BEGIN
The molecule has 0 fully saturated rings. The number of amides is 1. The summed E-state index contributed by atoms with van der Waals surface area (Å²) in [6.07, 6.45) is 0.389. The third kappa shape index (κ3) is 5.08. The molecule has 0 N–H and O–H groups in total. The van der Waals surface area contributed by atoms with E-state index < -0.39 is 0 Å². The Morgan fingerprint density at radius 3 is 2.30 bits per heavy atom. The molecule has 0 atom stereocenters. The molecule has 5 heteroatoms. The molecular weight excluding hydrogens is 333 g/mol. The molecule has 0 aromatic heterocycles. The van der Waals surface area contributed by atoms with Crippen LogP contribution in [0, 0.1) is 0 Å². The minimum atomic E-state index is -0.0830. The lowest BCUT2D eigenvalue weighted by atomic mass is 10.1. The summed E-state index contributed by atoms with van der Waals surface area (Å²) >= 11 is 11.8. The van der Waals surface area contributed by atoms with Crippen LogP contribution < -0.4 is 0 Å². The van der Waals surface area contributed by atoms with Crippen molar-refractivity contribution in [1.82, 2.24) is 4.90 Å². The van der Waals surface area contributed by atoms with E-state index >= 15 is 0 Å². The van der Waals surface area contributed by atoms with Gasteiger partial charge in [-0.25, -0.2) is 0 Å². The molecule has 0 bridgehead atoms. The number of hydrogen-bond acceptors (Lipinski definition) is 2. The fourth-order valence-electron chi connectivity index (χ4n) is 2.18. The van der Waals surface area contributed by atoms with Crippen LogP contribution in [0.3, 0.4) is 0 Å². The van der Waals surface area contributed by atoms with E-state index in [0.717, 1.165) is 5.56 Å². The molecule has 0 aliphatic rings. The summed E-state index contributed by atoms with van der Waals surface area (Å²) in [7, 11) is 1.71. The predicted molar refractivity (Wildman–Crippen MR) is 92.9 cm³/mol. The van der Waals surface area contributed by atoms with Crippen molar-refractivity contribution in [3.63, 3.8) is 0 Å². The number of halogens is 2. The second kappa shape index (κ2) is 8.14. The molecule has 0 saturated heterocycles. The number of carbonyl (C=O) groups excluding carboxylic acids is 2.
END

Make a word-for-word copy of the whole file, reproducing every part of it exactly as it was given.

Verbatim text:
The molecule has 0 fully saturated rings. The number of amides is 1. The summed E-state index contributed by atoms with van der Waals surface area (Å²) in [6.07, 6.45) is 0.389. The third kappa shape index (κ3) is 5.08. The molecule has 0 N–H and O–H groups in total. The van der Waals surface area contributed by atoms with E-state index < -0.39 is 0 Å². The Morgan fingerprint density at radius 3 is 2.30 bits per heavy atom. The molecule has 0 atom stereocenters. The molecule has 5 heteroatoms. The molecular weight excluding hydrogens is 333 g/mol. The molecule has 0 aromatic heterocycles. The van der Waals surface area contributed by atoms with Crippen LogP contribution in [0, 0.1) is 0 Å². The minimum atomic E-state index is -0.0830. The lowest BCUT2D eigenvalue weighted by atomic mass is 10.1. The summed E-state index contributed by atoms with van der Waals surface area (Å²) >= 11 is 11.8. The van der Waals surface area contributed by atoms with Crippen LogP contribution < -0.4 is 0 Å². The van der Waals surface area contributed by atoms with Crippen molar-refractivity contribution in [1.82, 2.24) is 4.90 Å². The van der Waals surface area contributed by atoms with E-state index >= 15 is 0 Å². The van der Waals surface area contributed by atoms with Gasteiger partial charge in [-0.25, -0.2) is 0 Å². The molecule has 0 bridgehead atoms. The number of hydrogen-bond acceptors (Lipinski definition) is 2. The fourth-order valence-electron chi connectivity index (χ4n) is 2.18. The van der Waals surface area contributed by atoms with Crippen LogP contribution in [0.3, 0.4) is 0 Å². The van der Waals surface area contributed by atoms with E-state index in [0.717, 1.165) is 5.56 Å². The molecule has 0 aliphatic rings. The summed E-state index contributed by atoms with van der Waals surface area (Å²) in [7, 11) is 1.71. The predicted molar refractivity (Wildman–Crippen MR) is 92.9 cm³/mol. The van der Waals surface area contributed by atoms with Crippen molar-refractivity contribution in [3.63, 3.8) is 0 Å². The number of halogens is 2. The second kappa shape index (κ2) is 8.14. The molecule has 0 saturated heterocycles. The number of carbonyl (C=O) groups excluding carboxylic acids is 2.